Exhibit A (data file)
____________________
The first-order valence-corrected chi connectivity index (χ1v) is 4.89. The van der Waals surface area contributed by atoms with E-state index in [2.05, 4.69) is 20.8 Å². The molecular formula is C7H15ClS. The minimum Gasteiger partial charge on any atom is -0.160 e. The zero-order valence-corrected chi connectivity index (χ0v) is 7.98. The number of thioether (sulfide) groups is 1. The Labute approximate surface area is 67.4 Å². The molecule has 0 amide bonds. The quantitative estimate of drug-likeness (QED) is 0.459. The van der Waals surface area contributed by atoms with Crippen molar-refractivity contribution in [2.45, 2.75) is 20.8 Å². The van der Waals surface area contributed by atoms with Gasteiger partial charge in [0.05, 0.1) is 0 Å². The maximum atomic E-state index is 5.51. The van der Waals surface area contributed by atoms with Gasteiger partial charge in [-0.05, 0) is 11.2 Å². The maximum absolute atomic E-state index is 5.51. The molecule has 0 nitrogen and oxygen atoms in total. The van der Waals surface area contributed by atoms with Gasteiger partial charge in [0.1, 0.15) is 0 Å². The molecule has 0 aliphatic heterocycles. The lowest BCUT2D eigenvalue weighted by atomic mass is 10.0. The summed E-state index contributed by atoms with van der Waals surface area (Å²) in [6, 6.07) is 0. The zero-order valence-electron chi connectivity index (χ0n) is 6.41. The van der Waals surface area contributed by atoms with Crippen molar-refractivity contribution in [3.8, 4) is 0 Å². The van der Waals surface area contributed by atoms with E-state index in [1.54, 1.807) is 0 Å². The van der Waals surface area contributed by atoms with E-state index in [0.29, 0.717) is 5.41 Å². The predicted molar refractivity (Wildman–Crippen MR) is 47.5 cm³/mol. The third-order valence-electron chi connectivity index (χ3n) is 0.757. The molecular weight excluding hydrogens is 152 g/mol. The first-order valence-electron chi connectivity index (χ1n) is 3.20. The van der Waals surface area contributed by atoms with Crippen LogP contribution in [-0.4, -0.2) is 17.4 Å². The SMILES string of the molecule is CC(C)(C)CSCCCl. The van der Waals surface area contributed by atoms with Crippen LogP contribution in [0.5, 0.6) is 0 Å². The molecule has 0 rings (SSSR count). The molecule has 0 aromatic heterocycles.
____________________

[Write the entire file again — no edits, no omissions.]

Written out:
The first-order valence-corrected chi connectivity index (χ1v) is 4.89. The van der Waals surface area contributed by atoms with E-state index in [2.05, 4.69) is 20.8 Å². The molecular formula is C7H15ClS. The minimum Gasteiger partial charge on any atom is -0.160 e. The zero-order valence-corrected chi connectivity index (χ0v) is 7.98. The number of thioether (sulfide) groups is 1. The Labute approximate surface area is 67.4 Å². The molecule has 0 amide bonds. The quantitative estimate of drug-likeness (QED) is 0.459. The van der Waals surface area contributed by atoms with Crippen molar-refractivity contribution in [2.45, 2.75) is 20.8 Å². The van der Waals surface area contributed by atoms with Gasteiger partial charge in [0.05, 0.1) is 0 Å². The maximum atomic E-state index is 5.51. The van der Waals surface area contributed by atoms with Gasteiger partial charge in [-0.05, 0) is 11.2 Å². The maximum absolute atomic E-state index is 5.51. The molecule has 0 nitrogen and oxygen atoms in total. The van der Waals surface area contributed by atoms with Gasteiger partial charge in [0.1, 0.15) is 0 Å². The molecule has 0 aliphatic heterocycles. The lowest BCUT2D eigenvalue weighted by atomic mass is 10.0. The summed E-state index contributed by atoms with van der Waals surface area (Å²) in [6, 6.07) is 0. The zero-order valence-electron chi connectivity index (χ0n) is 6.41. The van der Waals surface area contributed by atoms with Crippen molar-refractivity contribution in [3.8, 4) is 0 Å². The van der Waals surface area contributed by atoms with E-state index in [1.54, 1.807) is 0 Å². The van der Waals surface area contributed by atoms with E-state index in [0.29, 0.717) is 5.41 Å². The predicted molar refractivity (Wildman–Crippen MR) is 47.5 cm³/mol. The third-order valence-electron chi connectivity index (χ3n) is 0.757. The molecular weight excluding hydrogens is 152 g/mol. The first-order valence-electron chi connectivity index (χ1n) is 3.20. The van der Waals surface area contributed by atoms with Crippen LogP contribution in [-0.4, -0.2) is 17.4 Å². The SMILES string of the molecule is CC(C)(C)CSCCCl. The van der Waals surface area contributed by atoms with Crippen LogP contribution in [0.5, 0.6) is 0 Å². The molecule has 0 rings (SSSR count). The molecule has 0 aromatic heterocycles.